How Close Was The Simpsons To Figuring Out the Mass of the Higgs Boson?

Illustration for article titled How Close Was The Simpsons To Figuring Out the Mass of the Higgs Boson?

Given the time it happened and, you know, that he's a cartoon, the answer is that Homer Simpson did come pretty close to figuring out the mass of the Higgs Boson before scientists did.


Screencap from Springfield! Springfield!

This is from the episode "The Wizard of Evergreen Terrace," which aired on September 20, 1998. The episode has Homer realizing that his life's half over and he hasn't accomplished anything. In order to fix it, he tries to emulate his hero (for this episode) Thomas Edison.

One of the scenes in the episode has Homer working at a chalkboard with an equation trying to figure out the mass of the Higgs Boson. While Simon Singh, author The Simpsons and Their Mathematical Secrets, tells The Independent that Homer got pretty close:

If you work it out, you get the mass of a Higgs boson that's only a bit larger than the nano-mass of a Higgs boson actually is. It's kind of amazing as Homer makes this prediction 14 years before it was discovered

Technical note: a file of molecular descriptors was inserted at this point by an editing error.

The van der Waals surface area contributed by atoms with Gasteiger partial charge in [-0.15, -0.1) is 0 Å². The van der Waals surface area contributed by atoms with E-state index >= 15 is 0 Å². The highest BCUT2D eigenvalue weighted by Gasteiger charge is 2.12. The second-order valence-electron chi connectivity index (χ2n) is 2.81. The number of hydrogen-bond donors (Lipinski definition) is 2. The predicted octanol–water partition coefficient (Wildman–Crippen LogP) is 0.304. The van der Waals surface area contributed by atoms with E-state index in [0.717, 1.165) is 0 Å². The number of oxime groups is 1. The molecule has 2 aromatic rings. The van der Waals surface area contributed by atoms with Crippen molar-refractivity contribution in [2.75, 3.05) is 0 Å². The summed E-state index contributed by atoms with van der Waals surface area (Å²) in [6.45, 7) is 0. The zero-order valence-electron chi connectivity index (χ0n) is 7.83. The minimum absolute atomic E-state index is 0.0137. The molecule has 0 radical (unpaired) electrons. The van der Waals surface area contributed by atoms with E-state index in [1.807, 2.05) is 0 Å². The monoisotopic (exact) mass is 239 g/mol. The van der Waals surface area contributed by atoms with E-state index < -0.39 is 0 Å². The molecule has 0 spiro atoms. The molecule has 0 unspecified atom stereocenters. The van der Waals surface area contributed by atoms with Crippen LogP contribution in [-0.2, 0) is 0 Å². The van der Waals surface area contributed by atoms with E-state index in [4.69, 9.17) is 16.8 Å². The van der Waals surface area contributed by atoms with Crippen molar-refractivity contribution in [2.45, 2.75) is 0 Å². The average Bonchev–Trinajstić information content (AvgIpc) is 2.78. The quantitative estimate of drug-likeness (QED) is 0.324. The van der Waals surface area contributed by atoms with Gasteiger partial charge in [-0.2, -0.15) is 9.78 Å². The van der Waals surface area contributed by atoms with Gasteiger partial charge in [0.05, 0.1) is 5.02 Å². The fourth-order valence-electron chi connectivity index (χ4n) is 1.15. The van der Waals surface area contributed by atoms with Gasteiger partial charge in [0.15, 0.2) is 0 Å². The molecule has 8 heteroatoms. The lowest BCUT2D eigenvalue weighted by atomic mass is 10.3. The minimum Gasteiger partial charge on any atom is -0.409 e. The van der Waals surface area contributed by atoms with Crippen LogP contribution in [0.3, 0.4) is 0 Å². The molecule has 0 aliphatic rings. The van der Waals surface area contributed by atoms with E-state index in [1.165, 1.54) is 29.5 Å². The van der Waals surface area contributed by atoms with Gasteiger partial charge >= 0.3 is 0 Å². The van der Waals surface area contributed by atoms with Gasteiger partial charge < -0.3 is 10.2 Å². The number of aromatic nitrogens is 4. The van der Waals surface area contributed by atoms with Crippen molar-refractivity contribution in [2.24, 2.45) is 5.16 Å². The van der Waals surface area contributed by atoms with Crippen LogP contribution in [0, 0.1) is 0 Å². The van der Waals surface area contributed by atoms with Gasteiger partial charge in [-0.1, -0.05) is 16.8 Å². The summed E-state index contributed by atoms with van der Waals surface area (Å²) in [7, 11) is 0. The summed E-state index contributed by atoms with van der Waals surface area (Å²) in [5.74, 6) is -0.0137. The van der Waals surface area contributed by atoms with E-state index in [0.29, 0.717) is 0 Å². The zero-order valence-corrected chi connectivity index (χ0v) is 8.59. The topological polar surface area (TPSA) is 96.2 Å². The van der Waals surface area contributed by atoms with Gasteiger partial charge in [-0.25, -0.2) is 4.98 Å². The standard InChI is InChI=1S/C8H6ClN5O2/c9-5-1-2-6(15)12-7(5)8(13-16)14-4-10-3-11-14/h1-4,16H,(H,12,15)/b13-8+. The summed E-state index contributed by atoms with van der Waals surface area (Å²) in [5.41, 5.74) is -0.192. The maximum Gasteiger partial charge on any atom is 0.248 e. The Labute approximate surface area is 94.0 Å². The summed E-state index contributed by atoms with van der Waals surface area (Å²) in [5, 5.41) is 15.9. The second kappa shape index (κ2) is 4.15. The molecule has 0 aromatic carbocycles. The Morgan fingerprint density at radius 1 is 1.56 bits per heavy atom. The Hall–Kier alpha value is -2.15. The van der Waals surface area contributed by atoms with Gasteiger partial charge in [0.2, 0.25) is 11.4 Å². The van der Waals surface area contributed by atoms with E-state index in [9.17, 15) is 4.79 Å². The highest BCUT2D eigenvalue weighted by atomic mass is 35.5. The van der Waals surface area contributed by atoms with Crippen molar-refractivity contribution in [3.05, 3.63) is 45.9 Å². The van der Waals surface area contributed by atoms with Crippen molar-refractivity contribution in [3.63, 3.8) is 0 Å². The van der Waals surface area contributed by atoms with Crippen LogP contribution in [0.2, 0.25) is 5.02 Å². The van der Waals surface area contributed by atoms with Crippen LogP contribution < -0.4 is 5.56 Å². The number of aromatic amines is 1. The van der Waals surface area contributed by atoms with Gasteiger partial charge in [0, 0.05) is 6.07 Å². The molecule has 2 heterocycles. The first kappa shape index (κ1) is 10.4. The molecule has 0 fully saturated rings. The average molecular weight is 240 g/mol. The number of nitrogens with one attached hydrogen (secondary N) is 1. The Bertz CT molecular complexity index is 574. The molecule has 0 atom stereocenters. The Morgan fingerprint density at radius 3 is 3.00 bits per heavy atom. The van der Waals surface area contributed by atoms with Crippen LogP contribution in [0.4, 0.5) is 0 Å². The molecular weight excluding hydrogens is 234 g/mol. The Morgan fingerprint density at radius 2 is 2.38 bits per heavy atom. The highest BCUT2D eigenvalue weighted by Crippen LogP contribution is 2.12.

David Kaplan, particle physicist at John Hopkins University, tells the Los Angeles Times that the result of Homer's calculation is 777 gigaelectronvolts (GeV.) Which is a bit off from the number the team at the Large Hadron Collider eventually found: around 125 GeV.

Given that Homer made his guess 17 years ago, it's not that bad. Even if the scientists alrady knew at the time that the mass had to be lower than 777 GeV. And Kaplan also tells the Los Angeles Times that Homer was almost even closer:

The final term in Homer's equation is the square root of "hc" divided by "G." Presumably, "G" is the universal gravitational constant, "c" is the speed of light, and "h" is Planck's constant. If Homer had used a variant called the reduced Planck's constant (which divides "h" by 2 pi), the answer to the equation would have been about 310 GeV, Kaplan said.

Homer would have done even better if he hadn't made pi the first term in his equation, Kaplan added. Without it, he'd have had "a nice guess of 99 GeV, which would not have been too shabby," he said.


It's always nice to see that the people making our entertainment aren't just making up gibberish and that they're actually doing some legwork. Remember, there are even jokes that can make you smarter. Although, in universe, it's a little upsetting to realize that Homer could do this with just a bit of inspiration and effort.


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i love that Simpsons and Futurama throwaway jokes are more scientifically accurate than entire seasons or franchises of forensic tv shows like CSI or NCIS